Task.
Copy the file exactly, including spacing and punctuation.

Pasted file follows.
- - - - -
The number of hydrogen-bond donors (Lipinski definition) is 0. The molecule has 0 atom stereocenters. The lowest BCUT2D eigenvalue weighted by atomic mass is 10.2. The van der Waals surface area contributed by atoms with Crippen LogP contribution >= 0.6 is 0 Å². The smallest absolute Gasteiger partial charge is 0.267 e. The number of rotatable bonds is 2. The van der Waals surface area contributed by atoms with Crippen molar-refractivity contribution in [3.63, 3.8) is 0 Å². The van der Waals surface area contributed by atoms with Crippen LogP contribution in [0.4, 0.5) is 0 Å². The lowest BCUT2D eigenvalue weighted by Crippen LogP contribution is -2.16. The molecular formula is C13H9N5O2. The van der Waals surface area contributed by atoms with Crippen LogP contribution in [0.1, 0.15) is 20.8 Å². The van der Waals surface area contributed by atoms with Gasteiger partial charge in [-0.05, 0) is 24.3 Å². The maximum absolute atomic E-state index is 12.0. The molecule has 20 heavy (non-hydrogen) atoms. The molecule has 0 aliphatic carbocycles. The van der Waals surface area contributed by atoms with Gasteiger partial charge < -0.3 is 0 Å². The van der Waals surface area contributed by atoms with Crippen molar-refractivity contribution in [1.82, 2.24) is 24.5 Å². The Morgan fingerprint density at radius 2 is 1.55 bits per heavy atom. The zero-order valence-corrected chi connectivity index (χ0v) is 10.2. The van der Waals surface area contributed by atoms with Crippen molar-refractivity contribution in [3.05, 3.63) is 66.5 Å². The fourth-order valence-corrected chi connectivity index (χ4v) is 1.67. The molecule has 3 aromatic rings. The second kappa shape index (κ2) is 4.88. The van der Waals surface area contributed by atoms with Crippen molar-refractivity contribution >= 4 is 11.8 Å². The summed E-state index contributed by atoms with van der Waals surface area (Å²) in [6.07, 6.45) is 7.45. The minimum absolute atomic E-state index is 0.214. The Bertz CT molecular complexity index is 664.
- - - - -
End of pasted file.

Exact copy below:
The number of hydrogen-bond donors (Lipinski definition) is 0. The molecule has 0 atom stereocenters. The lowest BCUT2D eigenvalue weighted by atomic mass is 10.2. The van der Waals surface area contributed by atoms with Crippen LogP contribution >= 0.6 is 0 Å². The smallest absolute Gasteiger partial charge is 0.267 e. The number of rotatable bonds is 2. The van der Waals surface area contributed by atoms with Crippen molar-refractivity contribution in [3.63, 3.8) is 0 Å². The van der Waals surface area contributed by atoms with Crippen LogP contribution in [0.4, 0.5) is 0 Å². The lowest BCUT2D eigenvalue weighted by Crippen LogP contribution is -2.16. The molecular formula is C13H9N5O2. The van der Waals surface area contributed by atoms with Crippen LogP contribution in [0.1, 0.15) is 20.8 Å². The van der Waals surface area contributed by atoms with Gasteiger partial charge in [-0.05, 0) is 24.3 Å². The maximum absolute atomic E-state index is 12.0. The molecule has 20 heavy (non-hydrogen) atoms. The molecule has 0 aliphatic carbocycles. The van der Waals surface area contributed by atoms with Gasteiger partial charge < -0.3 is 0 Å². The van der Waals surface area contributed by atoms with Crippen molar-refractivity contribution in [1.82, 2.24) is 24.5 Å². The Morgan fingerprint density at radius 2 is 1.55 bits per heavy atom. The zero-order valence-corrected chi connectivity index (χ0v) is 10.2. The van der Waals surface area contributed by atoms with Crippen molar-refractivity contribution in [3.05, 3.63) is 66.5 Å². The fourth-order valence-corrected chi connectivity index (χ4v) is 1.67. The molecule has 3 aromatic rings. The second kappa shape index (κ2) is 4.88. The van der Waals surface area contributed by atoms with Crippen molar-refractivity contribution >= 4 is 11.8 Å². The summed E-state index contributed by atoms with van der Waals surface area (Å²) in [6.07, 6.45) is 7.45. The minimum absolute atomic E-state index is 0.214. The Bertz CT molecular complexity index is 664.